In the eyes of N.C. State's players, students and supporters, the December meeting on a neutral court would settle the 1973 championship. It did. The Bruins won handily as consensus All-America forward David Thompson, a 6-4 Wolfpack star whose 42-inch vertical leap propelled him to heights heretofore unknown, was grounded by UCLA's consensus All-America forward, Keith Wilkes. Wilkes not only limited Thompson to 17 points, but scored 27 himself.

Though disappointed by the result, N.C. State did not suffer a competitive hangover from the thrashing. The Wolfpack emerged undefeated from a taxing Atlantic Coast Conference schedule, then scored a dramatic 103-100 overtime victory over Maryland for the ACC Tournament title and a spot in the NCAA East Regional, where Providence and Pittsburgh were defeated easily.

College basketball fans were eager to watch a UCLA-N.C. State rematch for the national title, but the Final Four pairings pitted West against East in one semifinal, meaning that the nation's top two teams would meet a game earlier than hoped.

The rematch, however, differed from the first encounter in one important respect: The site of the championship, the Greensboro (N.C.) Coliseum, was just 70 miles up the road from the N.C. State campus.

Not that the talent-laden Wolfpack needed it, but N.C. State clearly benefited from some fortuitous scheduling. The ACC Tournament was held in Greensboro and the East Regional semifinals and final were played in Raleigh, N.C. Now Sloan's team had an opportunity to win the national title without playing an NCAA Tournament game outside its home state.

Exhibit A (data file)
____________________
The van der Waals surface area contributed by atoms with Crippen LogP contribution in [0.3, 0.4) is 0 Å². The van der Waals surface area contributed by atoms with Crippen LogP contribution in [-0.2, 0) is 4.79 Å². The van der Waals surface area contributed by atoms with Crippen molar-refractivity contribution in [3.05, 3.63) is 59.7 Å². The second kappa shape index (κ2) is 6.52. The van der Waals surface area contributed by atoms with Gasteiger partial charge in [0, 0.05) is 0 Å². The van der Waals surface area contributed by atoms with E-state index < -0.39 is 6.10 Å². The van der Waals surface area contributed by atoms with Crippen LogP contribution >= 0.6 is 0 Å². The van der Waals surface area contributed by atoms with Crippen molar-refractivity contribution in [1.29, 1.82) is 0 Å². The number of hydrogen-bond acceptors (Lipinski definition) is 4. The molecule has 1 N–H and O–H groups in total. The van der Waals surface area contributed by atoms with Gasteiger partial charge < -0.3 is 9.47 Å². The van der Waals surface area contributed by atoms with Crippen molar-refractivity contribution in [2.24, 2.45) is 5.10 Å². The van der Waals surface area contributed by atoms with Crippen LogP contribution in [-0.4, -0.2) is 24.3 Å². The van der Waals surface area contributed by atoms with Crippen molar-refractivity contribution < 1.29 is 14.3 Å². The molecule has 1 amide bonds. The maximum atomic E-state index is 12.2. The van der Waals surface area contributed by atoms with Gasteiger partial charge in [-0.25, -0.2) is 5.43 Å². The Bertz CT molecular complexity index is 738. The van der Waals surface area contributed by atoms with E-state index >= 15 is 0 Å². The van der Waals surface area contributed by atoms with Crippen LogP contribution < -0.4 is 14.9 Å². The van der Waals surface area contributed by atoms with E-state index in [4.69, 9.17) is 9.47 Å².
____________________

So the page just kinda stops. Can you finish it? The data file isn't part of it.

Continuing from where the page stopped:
"I want North Carolina State to remember that we beat them by 18 on a neutral court," Wooden said as he prepared his team. "I want them to think about who has the psychological advantage."

The Wolfpack contended that it had been too anxious in that first game, and that it had gained experience over the course of the season and was playing at maximum efficiency.

"We're more versatile than UCLA," Sloan said. "We have something left to prove. And we still have Thompson. I like the odds."

With all the interest focused on the UCLA-N.C. State matchup, scant attention was paid to the other semifinalists. Marquette and Kansas had struggled to win the Mideast and Midwest regionals, respectively, but their meeting provoked mostly yawns in North Carolina. Kansas coach Ted Owens jokingly referred to the first semifinal as the "preliminary" game.